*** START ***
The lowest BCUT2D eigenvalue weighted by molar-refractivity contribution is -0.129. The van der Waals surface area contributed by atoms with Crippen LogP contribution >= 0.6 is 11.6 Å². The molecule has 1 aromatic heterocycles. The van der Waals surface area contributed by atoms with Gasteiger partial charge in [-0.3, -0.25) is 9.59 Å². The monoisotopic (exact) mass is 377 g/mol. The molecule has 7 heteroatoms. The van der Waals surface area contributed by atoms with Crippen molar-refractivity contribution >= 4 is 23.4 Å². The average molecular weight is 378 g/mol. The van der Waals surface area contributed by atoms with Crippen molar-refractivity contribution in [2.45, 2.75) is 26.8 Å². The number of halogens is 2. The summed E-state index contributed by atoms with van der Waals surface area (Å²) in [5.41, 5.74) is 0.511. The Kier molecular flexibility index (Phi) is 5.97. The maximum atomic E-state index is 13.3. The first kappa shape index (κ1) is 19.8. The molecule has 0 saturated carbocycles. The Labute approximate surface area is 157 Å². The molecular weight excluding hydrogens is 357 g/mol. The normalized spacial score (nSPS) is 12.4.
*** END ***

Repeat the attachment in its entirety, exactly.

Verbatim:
The lowest BCUT2D eigenvalue weighted by molar-refractivity contribution is -0.129. The van der Waals surface area contributed by atoms with Crippen LogP contribution >= 0.6 is 11.6 Å². The molecule has 1 aromatic heterocycles. The van der Waals surface area contributed by atoms with Gasteiger partial charge in [-0.3, -0.25) is 9.59 Å². The monoisotopic (exact) mass is 377 g/mol. The molecule has 7 heteroatoms. The van der Waals surface area contributed by atoms with Crippen molar-refractivity contribution >= 4 is 23.4 Å². The average molecular weight is 378 g/mol. The van der Waals surface area contributed by atoms with Crippen molar-refractivity contribution in [2.45, 2.75) is 26.8 Å². The number of halogens is 2. The summed E-state index contributed by atoms with van der Waals surface area (Å²) in [5.41, 5.74) is 0.511. The Kier molecular flexibility index (Phi) is 5.97. The maximum atomic E-state index is 13.3. The first kappa shape index (κ1) is 19.8. The molecule has 0 saturated carbocycles. The Labute approximate surface area is 157 Å². The molecular weight excluding hydrogens is 357 g/mol. The normalized spacial score (nSPS) is 12.4.